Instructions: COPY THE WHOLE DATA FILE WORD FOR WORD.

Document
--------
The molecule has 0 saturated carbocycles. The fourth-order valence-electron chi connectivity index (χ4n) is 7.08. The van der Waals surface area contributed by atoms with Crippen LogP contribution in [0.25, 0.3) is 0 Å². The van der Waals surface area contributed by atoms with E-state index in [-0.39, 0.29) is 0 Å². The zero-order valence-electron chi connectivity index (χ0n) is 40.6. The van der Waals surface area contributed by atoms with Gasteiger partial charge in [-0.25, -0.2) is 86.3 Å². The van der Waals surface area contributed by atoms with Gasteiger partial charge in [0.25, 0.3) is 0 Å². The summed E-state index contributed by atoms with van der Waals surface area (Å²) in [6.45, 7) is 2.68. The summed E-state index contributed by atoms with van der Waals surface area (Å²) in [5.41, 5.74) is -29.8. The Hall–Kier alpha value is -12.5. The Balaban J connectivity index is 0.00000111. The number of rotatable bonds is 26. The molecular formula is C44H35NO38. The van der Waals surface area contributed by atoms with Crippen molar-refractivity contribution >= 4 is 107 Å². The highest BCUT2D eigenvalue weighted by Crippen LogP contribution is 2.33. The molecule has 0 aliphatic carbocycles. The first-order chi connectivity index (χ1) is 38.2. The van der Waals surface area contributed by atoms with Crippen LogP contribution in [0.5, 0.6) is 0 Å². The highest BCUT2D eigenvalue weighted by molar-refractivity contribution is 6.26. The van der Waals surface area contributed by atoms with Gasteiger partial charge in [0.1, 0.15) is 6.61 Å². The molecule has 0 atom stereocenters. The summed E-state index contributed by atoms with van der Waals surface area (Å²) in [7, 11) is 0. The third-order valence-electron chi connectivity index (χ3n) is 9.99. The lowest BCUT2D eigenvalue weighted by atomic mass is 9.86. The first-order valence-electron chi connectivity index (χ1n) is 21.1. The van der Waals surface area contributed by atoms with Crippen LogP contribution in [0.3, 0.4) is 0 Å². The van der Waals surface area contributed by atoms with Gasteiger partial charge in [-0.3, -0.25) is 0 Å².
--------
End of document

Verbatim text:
The molecule has 0 saturated carbocycles. The fourth-order valence-electron chi connectivity index (χ4n) is 7.08. The van der Waals surface area contributed by atoms with Crippen LogP contribution in [0.25, 0.3) is 0 Å². The van der Waals surface area contributed by atoms with E-state index in [-0.39, 0.29) is 0 Å². The zero-order valence-electron chi connectivity index (χ0n) is 40.6. The van der Waals surface area contributed by atoms with Gasteiger partial charge in [-0.25, -0.2) is 86.3 Å². The van der Waals surface area contributed by atoms with Gasteiger partial charge in [0.25, 0.3) is 0 Å². The summed E-state index contributed by atoms with van der Waals surface area (Å²) in [6.45, 7) is 2.68. The summed E-state index contributed by atoms with van der Waals surface area (Å²) in [5.41, 5.74) is -29.8. The Hall–Kier alpha value is -12.5. The Balaban J connectivity index is 0.00000111. The number of rotatable bonds is 26. The molecular formula is C44H35NO38. The van der Waals surface area contributed by atoms with Crippen molar-refractivity contribution >= 4 is 107 Å². The highest BCUT2D eigenvalue weighted by Crippen LogP contribution is 2.33. The molecule has 0 aliphatic carbocycles. The first-order chi connectivity index (χ1) is 38.2. The van der Waals surface area contributed by atoms with Crippen LogP contribution in [0.5, 0.6) is 0 Å². The highest BCUT2D eigenvalue weighted by molar-refractivity contribution is 6.26. The van der Waals surface area contributed by atoms with Gasteiger partial charge in [0.1, 0.15) is 6.61 Å². The molecule has 0 atom stereocenters. The summed E-state index contributed by atoms with van der Waals surface area (Å²) in [7, 11) is 0. The third-order valence-electron chi connectivity index (χ3n) is 9.99. The lowest BCUT2D eigenvalue weighted by atomic mass is 9.86. The first-order valence-electron chi connectivity index (χ1n) is 21.1. The van der Waals surface area contributed by atoms with Crippen LogP contribution in [0.3, 0.4) is 0 Å². The van der Waals surface area contributed by atoms with Gasteiger partial charge in [-0.3, -0.25) is 0 Å².